Supreme Court Justice Antonin Scalia’s acerbic style was on full display in his dissent from the high court’s decision to strike down the provision of the federal Defense of Marriage Act denying benefits to married gay couples.
Scalia excoriated Justice Anthony Kennedy’s majority opinion in United States v. Windsor as “rootless and shifting” and held that the court had no standing to take the case. Here are 12 sharp-tongued highlights:
• The Court is eager—hungry—to tell everyone its view of the legal question at the heart of this case. Standing in the way is an obstacle, a technicality of little interest to anyone but the people of We the People, who created it as a barrier against judges’ intrusion into their lives. They gave judges, in Article III, only the “judicial Power,” a power to decide not abstract questions but real, concrete “Cases” and “Controversies.” Yet the plaintiff and the Government agree entirely on what should happen in this lawsuit. They agree that the court below got it right; and they agreed in the court below that the court below that one got it right as well. What, then, are we doing here?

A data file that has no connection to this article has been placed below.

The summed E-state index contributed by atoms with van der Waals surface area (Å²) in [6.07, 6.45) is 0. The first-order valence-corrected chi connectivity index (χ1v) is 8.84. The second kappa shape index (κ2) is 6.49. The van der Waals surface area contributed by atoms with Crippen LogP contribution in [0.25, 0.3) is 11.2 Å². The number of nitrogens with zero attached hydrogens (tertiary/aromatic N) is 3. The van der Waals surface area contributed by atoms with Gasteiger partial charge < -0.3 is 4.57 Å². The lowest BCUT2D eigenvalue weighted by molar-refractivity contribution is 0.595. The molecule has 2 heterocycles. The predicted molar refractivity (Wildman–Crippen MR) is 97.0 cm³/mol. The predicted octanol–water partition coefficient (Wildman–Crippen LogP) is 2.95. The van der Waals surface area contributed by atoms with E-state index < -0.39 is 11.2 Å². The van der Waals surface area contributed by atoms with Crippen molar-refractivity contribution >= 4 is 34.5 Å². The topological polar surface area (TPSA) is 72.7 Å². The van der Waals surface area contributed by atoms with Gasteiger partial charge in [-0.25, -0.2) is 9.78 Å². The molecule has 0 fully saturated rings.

• That is jaw-dropping. It is an assertion of judicial supremacy over the people’s Representatives in Congress and the Executive. It envisions a Supreme Court standing (or rather enthroned) at the apex of government, empowered to decide all constitutional questions, always and everywhere “primary” in its role.
• There is, in the words of Marbury, no “necessity [to] expound and interpret” the law in this case; just a desire to place this Court at the center of the Nation’s life.